“Jesus, I like what I am because it was Your idea. Help me to find adventure in my uniqueness, and not want to be what someone else is. God, if I lose sight of the fun of being me, then Your dreams of what I can be in the world will die. Always help me to remember that this is Your way of being creative.”
And remember that God always has our best interest at heart:
“Christ’s tenderest extending of Himself to us is His ability to take us as individuals, to know us through and through, and to choose, out of extraordinary love, His highest gift, separately, uniquely.
Sometimes life. Sometimes death. Sometimes an added portion of love. But always what is best for us and those who love us. Yes, Lord…the mysteries of life belong to You…”
Sometimes God’s plan includes suffering:
“If I want to love deeply, I should expect to suffer deeply. That means I more or less choose, for myself, what I want to put in and take out of life, nothing great or noble or deep comes cheaply.”
We all have a cross to bear – and how we carry it depends on our relationship with Christ:
“I am not afraid of my cross. I would not choose a polished, small one.
How I carry my cross will depend upon the quality of my relationship with Christ. An extraordinary one is my desire. Why compromise for mediocrity when all of heaven and earth were brought together to make God personal to us?
I cannot achieve this in a day or ten years. Or a lifetime. But it is a pursuit that must be continually active. No matter how many times I fail in my humanity.”
Surrendering to His will is an act of faith:
“No matter how much I may love anyone or anything, God’s feelings and choices and wishes for me and for those I love must DICTATE.
How do I know what His will and choices are? I don’t, always…in black and white. At first, that scared me. I have learned to think it is special that He gave me a mind to think and discern and sort things through. He made me a person, and treats me like one. Jesus Christ puts confidence in me. He must enjoy the learning process. Mistakes must not scare him. He is not threatened by all we must go through to grow in His name.”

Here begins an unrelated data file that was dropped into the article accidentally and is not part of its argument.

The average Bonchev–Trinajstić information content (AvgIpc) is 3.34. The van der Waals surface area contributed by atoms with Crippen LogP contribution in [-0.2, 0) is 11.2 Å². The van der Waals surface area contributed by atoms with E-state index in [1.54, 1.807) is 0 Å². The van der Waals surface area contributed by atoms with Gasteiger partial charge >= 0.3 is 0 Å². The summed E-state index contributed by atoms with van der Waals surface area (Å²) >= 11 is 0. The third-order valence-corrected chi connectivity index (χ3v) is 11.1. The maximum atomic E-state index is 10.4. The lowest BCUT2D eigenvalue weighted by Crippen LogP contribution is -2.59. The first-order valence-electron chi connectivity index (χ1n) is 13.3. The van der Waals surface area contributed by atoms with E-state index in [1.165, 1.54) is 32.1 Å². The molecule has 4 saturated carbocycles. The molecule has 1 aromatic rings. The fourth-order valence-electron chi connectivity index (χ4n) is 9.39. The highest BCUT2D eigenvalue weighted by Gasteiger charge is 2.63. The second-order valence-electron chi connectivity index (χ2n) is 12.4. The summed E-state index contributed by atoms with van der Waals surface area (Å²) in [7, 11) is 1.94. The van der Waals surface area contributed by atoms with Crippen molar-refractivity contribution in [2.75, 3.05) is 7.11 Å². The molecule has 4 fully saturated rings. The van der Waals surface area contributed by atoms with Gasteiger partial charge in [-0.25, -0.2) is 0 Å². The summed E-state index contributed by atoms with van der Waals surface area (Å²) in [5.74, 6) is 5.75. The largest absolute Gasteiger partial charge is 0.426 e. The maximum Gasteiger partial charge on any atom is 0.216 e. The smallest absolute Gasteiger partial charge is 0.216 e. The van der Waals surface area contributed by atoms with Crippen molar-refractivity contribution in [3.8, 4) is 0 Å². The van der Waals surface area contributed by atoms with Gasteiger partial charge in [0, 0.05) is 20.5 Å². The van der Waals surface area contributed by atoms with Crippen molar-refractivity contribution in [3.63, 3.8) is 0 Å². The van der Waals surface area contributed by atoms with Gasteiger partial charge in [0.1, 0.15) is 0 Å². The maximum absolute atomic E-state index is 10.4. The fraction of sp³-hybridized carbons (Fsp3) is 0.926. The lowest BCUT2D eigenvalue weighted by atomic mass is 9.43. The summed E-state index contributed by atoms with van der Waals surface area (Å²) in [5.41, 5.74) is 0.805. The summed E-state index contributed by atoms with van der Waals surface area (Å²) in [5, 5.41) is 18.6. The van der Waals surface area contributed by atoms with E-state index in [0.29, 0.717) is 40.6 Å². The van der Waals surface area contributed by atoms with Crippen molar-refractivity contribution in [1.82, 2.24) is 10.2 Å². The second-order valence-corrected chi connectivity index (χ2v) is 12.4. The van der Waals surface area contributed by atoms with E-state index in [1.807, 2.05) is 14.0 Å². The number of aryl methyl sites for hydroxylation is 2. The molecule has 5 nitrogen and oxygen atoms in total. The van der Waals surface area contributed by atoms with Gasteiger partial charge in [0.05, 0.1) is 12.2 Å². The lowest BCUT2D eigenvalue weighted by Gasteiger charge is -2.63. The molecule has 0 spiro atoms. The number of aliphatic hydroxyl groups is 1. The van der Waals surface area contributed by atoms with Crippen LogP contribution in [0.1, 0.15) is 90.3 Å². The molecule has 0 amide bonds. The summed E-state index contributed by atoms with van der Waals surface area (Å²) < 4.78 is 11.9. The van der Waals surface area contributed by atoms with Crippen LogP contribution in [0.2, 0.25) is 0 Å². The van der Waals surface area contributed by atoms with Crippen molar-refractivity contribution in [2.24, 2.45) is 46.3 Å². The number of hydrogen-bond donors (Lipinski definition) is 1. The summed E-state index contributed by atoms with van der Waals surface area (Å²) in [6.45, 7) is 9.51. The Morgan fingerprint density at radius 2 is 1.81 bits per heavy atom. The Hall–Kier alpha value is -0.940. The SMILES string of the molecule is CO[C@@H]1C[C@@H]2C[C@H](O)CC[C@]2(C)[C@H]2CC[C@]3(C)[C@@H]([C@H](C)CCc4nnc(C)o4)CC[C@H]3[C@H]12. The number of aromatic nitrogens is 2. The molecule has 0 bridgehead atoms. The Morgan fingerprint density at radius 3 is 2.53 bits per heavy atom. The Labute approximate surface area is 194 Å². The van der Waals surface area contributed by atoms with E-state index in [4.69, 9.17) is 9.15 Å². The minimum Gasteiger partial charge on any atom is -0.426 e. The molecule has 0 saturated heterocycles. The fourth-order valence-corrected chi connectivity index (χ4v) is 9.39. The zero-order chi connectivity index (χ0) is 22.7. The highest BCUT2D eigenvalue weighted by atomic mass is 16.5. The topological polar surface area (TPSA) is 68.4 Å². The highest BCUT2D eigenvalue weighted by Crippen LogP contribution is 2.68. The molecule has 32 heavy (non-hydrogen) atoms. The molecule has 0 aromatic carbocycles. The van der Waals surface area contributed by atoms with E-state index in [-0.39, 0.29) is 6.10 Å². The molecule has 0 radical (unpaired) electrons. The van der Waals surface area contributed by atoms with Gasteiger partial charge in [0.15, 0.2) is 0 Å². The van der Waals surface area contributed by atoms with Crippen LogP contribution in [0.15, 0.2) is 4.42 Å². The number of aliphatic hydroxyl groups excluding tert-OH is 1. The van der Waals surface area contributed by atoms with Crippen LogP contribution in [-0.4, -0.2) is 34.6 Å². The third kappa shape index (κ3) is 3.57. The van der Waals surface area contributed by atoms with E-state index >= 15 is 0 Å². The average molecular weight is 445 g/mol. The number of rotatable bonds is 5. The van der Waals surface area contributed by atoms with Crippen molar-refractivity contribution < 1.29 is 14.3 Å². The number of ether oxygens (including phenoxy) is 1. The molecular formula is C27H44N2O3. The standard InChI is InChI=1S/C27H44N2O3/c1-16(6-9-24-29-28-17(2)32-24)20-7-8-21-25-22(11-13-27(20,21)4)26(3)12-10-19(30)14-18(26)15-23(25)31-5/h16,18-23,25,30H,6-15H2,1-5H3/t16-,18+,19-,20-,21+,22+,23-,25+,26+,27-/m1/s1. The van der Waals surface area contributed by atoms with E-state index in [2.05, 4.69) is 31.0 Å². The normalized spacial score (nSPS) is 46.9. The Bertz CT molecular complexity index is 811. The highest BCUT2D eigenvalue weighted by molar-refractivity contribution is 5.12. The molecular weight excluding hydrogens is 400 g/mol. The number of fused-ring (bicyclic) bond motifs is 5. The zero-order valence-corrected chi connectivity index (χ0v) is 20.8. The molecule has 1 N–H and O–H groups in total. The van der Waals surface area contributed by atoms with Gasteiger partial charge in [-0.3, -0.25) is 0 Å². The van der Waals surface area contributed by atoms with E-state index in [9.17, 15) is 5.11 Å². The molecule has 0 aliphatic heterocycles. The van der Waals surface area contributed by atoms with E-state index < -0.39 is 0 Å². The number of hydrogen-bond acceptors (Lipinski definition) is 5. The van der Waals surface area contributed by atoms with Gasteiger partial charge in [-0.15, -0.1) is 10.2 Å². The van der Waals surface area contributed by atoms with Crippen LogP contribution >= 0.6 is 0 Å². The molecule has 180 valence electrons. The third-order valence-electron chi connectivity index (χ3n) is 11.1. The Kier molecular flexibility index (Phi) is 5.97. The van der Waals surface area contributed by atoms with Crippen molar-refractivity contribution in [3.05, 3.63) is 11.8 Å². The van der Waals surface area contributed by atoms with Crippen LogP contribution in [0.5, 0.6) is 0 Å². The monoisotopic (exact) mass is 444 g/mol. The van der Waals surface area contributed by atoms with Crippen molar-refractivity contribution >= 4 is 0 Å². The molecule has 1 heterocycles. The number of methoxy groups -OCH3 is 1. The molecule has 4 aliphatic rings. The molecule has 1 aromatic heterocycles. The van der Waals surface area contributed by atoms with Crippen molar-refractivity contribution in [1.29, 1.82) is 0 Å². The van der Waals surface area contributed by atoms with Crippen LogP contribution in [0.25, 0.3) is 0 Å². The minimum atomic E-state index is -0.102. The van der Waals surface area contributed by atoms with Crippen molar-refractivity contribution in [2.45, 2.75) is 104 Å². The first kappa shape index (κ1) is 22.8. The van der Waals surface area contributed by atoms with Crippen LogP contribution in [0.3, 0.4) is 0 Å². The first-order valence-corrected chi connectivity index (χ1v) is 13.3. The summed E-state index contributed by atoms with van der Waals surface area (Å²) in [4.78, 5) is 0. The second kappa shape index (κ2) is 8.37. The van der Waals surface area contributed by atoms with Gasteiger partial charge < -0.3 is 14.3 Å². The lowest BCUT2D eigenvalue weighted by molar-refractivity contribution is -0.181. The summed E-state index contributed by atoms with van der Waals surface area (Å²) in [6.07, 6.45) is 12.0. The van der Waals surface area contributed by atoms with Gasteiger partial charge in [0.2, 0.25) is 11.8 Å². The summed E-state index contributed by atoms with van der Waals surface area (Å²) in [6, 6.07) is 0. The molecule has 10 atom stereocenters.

But saying ‘Yes’ to His will is not always easy:
“The motto of my life is YES, LORD. Anytime. Anywhere. ‘Yes’ to whatever He wants, wherever He leads. Sometimes I have kind of died inside, saying ‘yes.’ It has meant, ‘God, you can put anything in or take anything out of my life…anything You wish…if you will help me.’”
Whenever you grow weary, consider praying this:
“I feel tired of pain and mountains and grayer skies. I so long for brighter, more brilliant tomorrows…yet I know there is climbing to do yet to reach the peaks, and I’m wondering, God, can You help me keep pushing?”
And remember that God always heals:
“that God always heals (but sometimes by death –)
that God’s ways are not ours.
His ways are right, more strong and wise.
Time reveals that.
And maybe ‘acceptance with joy,’
Healing of attitudes,
A sturdy spirit,
Is the truest healing of all.”
And that He can make something beautiful out of all our pain, confusion and messiness:
“Something beautiful, something good.
All my confusion He understood.
All I had to offer Him was brokenness and strife —
but He made something beautiful of my life.”
As written on her website, “Ann Kiemel penned her first book, I’m Out to Change My World (1974), in her twenties. Millions of readers were moved by her simple faith and her desire to share Jesus in everyday, divine appointments. Despite the lack of any formal publicity, her first book became a bestseller through word-of-mouth.”
“Although Ann shared the stage with some of the most well-known and influential Authors and Speakers in the world, she is remembered most by her humble presentation. Quietly seated on a stool in the middle of a large platform, she would begin…’Hi, I’m Ann. I am one simple woman in the world. I have never shaken hands with the President. I cry. Sometimes I am insecure. I am only one, but I have come tonight to tell you I am one… and Jesus and I and love are out to change the world.'”
Ann is the author of 17 best selling books, including I Gave God Time (1982), Taste of Tears Touch of God (1984), Struggling for Wholeness (1986) and Seduced by Success (1998).